I liked writer Will Pfeifer's work on Captain Atom: Armageddon and H-E-R-O, but he's hardly in the same league as Ed Brubaker, especially when it comes to Catwoman. Brubaker, of course, redefined Catwoman for a new generation, and while Pfeifer's portrayal of Selina Kyle in Catwoman: The Replacements certainly stays in line with Brubaker's, the plot just doesn't measure as high.
The Replacements is the first Catwoman trade since Catwoman: Wild Ride, with a space of twenty-five issues in between, and some of my difficulties with the story stem from not being quite sure what's going on. There's intentional One Year Later confusion here, in that Selina's given birth to a baby in the missing year, and I'm OK with that, but there are any of a number of other plots--Selina having potentially killed Black Mask, the villain Film Freak believing he once killed Selina, something having to do with Slam Bradley's son--that are referenced but not explained here, and it makes for a bumpy, jarring reading experience.
Second, much about The Replacements is terribly predictable. Once she learns she's pregnant, Selina passes the role of Catwoman onto her friend Holly; under the common rubric of "hero abandons role but must don it again," Holly begins to make mistakes, forcing Selina to question her decision. Zatanna makes an appearance toward the end, and I hope Pfeifer isn't building toward Selina intentionally mind-wiping her own memories of her baby; as with Black Canary adopting a child in Birds of Prey, I fear this plot because making a formly free-wheeling hero a parent is a change that never sticks, and the removal of said child from the story is always heavy-handed. I just don't believe Pfeifer intends for Selina to really give up her role as Catwoman, and as such the story doesn't hold much suspense. Add to this the Film Freak and Angle Man villains, neither nearly as scary as Black Mask, and this hardly makes for the most compelling Catwoman read.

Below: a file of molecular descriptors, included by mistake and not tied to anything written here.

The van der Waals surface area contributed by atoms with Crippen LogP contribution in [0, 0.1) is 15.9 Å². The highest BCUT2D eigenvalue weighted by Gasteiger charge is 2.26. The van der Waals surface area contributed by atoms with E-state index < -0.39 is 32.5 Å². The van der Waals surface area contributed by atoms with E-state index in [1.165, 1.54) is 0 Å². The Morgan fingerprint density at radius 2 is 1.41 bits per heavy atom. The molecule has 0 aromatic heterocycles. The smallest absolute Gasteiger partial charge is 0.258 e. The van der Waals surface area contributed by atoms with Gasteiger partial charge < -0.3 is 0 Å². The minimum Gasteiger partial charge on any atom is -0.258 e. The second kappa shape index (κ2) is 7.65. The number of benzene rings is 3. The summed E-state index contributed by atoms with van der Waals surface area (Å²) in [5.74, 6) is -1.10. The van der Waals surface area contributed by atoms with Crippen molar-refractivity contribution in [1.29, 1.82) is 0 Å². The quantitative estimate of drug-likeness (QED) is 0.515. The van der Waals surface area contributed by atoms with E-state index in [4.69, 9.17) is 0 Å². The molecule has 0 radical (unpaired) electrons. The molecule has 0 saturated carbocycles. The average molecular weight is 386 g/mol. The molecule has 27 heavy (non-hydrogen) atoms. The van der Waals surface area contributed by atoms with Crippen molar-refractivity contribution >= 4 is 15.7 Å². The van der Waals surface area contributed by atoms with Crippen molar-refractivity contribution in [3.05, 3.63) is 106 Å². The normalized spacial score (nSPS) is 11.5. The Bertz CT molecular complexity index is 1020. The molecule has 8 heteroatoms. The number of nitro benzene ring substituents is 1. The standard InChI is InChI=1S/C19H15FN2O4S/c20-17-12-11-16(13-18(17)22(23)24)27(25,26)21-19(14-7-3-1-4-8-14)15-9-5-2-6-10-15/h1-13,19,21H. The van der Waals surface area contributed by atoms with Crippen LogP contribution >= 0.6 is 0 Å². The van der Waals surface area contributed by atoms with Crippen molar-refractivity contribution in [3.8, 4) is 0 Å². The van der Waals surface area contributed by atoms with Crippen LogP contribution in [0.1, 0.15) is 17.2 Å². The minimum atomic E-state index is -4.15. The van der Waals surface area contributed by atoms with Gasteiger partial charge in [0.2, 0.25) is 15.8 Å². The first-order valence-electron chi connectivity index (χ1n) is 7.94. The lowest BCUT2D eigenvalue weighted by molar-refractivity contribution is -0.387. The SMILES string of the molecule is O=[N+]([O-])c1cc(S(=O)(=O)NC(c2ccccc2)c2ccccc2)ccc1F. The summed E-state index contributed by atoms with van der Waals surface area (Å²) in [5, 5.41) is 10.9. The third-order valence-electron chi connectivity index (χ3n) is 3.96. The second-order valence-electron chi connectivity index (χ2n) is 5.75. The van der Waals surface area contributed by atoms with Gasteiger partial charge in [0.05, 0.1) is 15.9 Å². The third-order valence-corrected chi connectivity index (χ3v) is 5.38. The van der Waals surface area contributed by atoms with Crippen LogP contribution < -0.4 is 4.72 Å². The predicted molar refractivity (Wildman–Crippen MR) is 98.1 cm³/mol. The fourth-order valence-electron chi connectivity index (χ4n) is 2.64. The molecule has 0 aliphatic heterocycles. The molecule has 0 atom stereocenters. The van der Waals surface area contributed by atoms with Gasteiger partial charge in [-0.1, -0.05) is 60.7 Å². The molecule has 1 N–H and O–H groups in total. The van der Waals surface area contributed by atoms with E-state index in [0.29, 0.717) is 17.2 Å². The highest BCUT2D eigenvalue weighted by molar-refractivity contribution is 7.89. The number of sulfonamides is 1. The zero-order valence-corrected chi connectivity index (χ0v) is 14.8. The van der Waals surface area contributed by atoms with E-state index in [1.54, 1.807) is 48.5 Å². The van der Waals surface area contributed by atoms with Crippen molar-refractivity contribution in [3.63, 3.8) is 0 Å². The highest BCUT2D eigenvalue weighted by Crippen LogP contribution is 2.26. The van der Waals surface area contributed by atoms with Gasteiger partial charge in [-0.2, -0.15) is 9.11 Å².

To his credit, however, Pfeifer does a great job with Selina's determined, conflicted voice, and within the story I certainly believe Selina believes she's given up the Catwoman role, even if I don't believe Pfeifer. He similarly writes Catwoman stalwarts Holly Robinson and Slam Bradley with equal aplomb. The danger with a title like Catwoman is that the writer will fill the story with gratuitous cheesecake, but Pfeifer's story is respectful and thoughtful, if not terribly groundbreaking.
In terms of presentation, artist David Lopez offers excellent work that also avoids being too sexualized; his expressive figures very often resemble the art of Frank Quietly. (The same can't be said for cover artist Adam Hughes, who's Zatanna on the final cover, with breasts pushed up to her neck, looks simply ridiculous.) And I did appreciate that, despite this trade being so far removed from the earlier Catwoman trades, DC's collections department designed this book to look like those, giving Catwoman: The Replacements a familiar feel overall.
[Contains full covers.]
So it wasn't that I didn't like Catwoman: The Replacements, which might be good if it's the first Catwoman volume you've read; I just didn't think it stacked up. Still, I'm on to Catwoman: It's Only a Movie now, and we'll see how the second part of this tale works out. Join us next time for more!